Developing Sales Prospects in Social Settings
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- April 8th, 2007
Back in November 2005 we conducted an online survey at my Small Business Trends website, about selling to small businesses. One of the findings highlights a challenge so many businesses in the business-to-small-business space have: finding someone to sell to is sometimes the hardest part.
Thirty-three percent (33%) of sellers in that survey said that their #1 challenge was not being able to find enough qualified small business prospects. Here is the survey chart outlining those findings:
Think about that for a moment — they felt their #1 challenge was not their lack of market intelligence. It wasn’t even pricing. Rather, it was finding someone or some company to sell to.
When you are selling to small businesses, part of the challenge has to do with the fact that some small businesses are just hard to find. They may operate virtually. How do you even know the company exists or where the headquarters is?
Small business owners you are trying to reach just don’t have the time to sort through and figure out exactly what your business is selling and whether it is right for them, especially during business hours. They’ve gotten good at tuning out sales and marketing pitches during regular business hours.
Consequently, one of the techniques that some sellers use to reach small business owners — with good success I might add — is to focus on social settings, outside of the traditional business setting.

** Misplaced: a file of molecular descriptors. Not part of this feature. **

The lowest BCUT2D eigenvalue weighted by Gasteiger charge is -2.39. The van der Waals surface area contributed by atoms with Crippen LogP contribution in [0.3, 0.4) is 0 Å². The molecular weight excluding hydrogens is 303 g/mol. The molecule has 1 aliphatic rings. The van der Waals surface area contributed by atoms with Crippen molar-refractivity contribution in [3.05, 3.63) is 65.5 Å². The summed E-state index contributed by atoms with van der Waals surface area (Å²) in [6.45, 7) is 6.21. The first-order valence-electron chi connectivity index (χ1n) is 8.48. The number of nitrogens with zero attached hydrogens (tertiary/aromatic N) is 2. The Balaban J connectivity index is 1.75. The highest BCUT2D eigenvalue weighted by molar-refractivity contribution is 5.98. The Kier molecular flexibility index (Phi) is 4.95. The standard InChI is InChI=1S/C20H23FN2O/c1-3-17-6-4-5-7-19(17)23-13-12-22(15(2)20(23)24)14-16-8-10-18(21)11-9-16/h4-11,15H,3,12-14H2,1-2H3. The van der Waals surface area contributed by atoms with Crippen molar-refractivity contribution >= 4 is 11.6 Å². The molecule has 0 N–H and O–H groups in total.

Some sellers will try to develop a personal relationship with a business owner in a non-threatening setting such as a sports activity, or while working together on a charitable board, or while planning a community event together. Once they have a contact, they will nurture that contact and build a relationship.
If that all sounds like too much of a one-to-one effort, a similar concept can be used in an advertising context. Sellers may advertise in a church bulletin. Or they will advertise in a small community publication targeting consumers, in those communities where business owners tend to live.
Those with somewhat bigger budgets advertise locally on cable TV in the evenings, or on local radio stations during drive time or even on weekends.
The idea is to reach out to the business owner at a time when he or she is not pressured in the office. (You’ve seen large companies such as Accenture do something similar when they sponsor golf tournaments, for instance, to reach corporate executives during their leisure time.)
Outside of the pressured work setting the business owner (a) is more receptive and not automatically shutting you out as they are conditioned to do while in the office or during work hours, and (b) has more mindshare — more time — to actually “take in” what your business is all about and what makes it special. Or, at least they may remember your company name and think of it when they need such a service or product.